Title

The biogeographic history of the relictual Gondwanan lineage of Australian burrowing crayfish

Document Type

Journal Article

Publication Title

Hydrobiologia

Volume

848

Issue

2

First Page

403

Last Page

420

Publisher

Springer

School

School of Science

Funders

Australian Postgraduate Award Australian Rivers Institute at Graffith University

Comments

Dawkins, K. L., Furse, J. M., & Hughes, J. M. (2021). The biogeographic history of the relictual Gondwanan lineage of Australian burrowing crayfish. Hydrobiologia, 848(2), 403-420. https://doi.org/10.1007/s10750-020-04448-y

Abstract

© 2020, Springer Nature Switzerland AG. Biogeographic investigations of Gondwanan mesic Australian fauna are scarce. The burrowing clade of Australian freshwater crayfish represent an ideal group to provide biogeographic inferences, due to their extensive distribution across the continent and their presumed ancient origin. This study tested the competing hypotheses of a ‘early’ versus ‘late’ origin of this clade, coinciding with the early or late fragmentation of Gondwana, respectively. The biogeographic history of this group was investigated through: (a) examination of the phylogenetic relationships between the seven extant taxon groups; (b) reconstruction of four species trees, each using a different calibration method; and (c) reconstruction of ancestral ranges and correlation of estimated dispersal and vicariance events with historical geological data to propose plausible mechanisms responsible for driving diversification. The phylogenetic relationships between the taxon groups were generally well supported (although some uncertainty exists for the oldest genera), and all calibration methods produced concordant results. The hypothesis that the clade arose during the early fragmentation of Gondwana in southern Australia is supported. Divergence between the extant taxa likely resulted from a combination of both short- and long-distance dispersal events (often followed by later vicariance), coincident with phases of sea level oscillation and changing climate continuing into the Eocene.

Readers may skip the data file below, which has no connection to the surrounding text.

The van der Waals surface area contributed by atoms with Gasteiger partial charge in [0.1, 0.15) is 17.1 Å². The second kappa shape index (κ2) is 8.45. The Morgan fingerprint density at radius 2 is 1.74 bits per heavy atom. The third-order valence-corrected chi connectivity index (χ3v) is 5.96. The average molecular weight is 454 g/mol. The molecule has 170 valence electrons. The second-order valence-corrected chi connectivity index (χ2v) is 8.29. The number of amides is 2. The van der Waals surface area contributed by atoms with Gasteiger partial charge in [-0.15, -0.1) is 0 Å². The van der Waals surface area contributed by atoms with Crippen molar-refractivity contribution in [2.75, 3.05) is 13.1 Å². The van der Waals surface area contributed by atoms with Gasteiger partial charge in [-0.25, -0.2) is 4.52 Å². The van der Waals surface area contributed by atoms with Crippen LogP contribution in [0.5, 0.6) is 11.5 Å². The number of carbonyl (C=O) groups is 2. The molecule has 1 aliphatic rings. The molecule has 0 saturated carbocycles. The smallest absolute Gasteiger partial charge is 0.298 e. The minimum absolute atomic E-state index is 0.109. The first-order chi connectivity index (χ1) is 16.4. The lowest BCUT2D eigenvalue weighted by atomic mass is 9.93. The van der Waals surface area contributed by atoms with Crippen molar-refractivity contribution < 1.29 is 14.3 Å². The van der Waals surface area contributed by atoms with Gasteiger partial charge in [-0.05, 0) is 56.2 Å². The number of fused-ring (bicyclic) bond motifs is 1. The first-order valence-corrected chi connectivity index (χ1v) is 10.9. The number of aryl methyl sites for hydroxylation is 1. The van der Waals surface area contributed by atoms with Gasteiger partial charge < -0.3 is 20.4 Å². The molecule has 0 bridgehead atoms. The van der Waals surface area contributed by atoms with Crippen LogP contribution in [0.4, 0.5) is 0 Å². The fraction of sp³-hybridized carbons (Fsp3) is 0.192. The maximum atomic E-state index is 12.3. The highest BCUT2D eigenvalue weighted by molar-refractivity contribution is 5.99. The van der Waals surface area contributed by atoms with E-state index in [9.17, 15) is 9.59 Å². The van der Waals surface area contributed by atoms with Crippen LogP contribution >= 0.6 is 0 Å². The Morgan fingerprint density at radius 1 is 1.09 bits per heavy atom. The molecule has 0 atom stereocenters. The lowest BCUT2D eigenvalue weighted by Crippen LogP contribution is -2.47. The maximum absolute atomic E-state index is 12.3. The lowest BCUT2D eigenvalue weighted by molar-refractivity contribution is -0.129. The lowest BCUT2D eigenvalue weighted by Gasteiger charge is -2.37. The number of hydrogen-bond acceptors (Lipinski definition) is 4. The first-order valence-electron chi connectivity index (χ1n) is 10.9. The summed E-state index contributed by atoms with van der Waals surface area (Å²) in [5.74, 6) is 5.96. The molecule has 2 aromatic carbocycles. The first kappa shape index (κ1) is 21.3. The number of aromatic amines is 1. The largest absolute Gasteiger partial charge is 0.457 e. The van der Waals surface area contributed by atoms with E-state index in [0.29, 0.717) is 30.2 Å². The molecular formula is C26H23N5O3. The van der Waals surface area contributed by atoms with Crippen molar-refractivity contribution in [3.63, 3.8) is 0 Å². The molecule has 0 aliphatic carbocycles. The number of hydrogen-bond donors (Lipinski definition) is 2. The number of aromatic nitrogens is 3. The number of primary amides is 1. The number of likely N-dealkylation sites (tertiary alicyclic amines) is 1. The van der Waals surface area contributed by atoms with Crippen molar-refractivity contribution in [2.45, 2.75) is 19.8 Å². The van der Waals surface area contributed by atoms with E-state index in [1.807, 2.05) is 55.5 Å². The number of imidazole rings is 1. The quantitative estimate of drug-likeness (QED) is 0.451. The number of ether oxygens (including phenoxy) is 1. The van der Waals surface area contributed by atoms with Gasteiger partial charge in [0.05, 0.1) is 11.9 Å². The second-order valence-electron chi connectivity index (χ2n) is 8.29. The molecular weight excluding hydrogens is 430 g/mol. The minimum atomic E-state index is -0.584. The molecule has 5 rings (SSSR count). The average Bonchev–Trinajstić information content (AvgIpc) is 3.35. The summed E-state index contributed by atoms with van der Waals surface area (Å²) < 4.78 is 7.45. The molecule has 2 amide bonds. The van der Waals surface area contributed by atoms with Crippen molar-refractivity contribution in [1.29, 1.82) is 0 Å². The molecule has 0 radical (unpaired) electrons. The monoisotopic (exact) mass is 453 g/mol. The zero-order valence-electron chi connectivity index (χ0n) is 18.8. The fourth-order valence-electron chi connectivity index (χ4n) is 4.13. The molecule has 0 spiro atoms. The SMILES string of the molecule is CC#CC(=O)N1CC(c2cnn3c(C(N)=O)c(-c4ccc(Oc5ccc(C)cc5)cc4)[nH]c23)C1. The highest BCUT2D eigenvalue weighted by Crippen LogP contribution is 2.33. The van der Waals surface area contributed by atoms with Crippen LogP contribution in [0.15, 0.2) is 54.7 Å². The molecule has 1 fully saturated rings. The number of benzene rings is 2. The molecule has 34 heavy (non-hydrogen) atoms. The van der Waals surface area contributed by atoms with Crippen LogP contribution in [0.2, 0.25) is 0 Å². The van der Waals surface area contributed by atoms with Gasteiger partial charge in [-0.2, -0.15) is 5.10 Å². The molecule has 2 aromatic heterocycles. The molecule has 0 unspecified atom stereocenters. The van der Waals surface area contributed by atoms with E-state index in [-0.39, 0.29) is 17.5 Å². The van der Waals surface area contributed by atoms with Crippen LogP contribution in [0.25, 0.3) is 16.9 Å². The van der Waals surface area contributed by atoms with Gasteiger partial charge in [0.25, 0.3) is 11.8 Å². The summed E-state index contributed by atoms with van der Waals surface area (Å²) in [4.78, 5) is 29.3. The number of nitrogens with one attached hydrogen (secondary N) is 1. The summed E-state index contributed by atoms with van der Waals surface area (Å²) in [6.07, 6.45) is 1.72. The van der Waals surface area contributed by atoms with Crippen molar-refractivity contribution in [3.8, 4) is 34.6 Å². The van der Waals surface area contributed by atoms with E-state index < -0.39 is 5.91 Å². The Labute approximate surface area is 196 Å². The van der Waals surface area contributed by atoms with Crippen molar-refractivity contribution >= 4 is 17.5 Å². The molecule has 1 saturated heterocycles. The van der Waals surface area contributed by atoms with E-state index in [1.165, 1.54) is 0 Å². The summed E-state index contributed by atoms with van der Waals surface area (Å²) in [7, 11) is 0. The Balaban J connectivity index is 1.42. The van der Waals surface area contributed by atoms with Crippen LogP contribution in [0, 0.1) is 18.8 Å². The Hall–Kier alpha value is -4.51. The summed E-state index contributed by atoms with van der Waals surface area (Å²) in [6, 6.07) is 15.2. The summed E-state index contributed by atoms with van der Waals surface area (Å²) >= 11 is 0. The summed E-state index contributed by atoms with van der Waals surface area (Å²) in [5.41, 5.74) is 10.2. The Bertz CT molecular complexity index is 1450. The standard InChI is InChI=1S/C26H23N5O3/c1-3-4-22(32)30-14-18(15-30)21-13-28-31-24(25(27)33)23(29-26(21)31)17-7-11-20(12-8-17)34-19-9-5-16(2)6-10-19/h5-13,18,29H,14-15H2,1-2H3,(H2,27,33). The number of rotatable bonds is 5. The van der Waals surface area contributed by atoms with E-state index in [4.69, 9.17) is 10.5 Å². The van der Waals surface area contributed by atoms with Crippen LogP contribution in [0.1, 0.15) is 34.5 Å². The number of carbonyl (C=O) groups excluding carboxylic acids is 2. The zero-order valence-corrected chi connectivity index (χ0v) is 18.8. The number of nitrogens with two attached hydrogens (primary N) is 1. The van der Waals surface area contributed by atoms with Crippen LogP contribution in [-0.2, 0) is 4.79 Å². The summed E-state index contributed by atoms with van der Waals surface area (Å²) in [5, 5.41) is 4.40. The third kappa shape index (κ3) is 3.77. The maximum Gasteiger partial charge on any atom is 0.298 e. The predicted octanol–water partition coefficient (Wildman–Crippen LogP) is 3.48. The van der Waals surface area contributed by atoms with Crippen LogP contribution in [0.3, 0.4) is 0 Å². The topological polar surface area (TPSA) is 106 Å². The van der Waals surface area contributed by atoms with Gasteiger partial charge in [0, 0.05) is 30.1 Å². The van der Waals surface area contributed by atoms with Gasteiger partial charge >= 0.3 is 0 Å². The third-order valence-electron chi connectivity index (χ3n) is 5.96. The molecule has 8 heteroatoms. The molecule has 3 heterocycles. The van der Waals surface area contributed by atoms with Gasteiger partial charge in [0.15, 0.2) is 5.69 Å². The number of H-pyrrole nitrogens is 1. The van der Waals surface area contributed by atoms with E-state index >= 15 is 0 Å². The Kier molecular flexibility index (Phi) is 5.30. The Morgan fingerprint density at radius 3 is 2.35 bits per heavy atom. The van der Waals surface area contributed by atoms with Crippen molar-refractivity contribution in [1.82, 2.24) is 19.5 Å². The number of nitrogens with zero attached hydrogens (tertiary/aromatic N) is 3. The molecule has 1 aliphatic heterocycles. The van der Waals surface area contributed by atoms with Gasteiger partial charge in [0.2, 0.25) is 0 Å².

DOI

10.1007/s10750-020-04448-y

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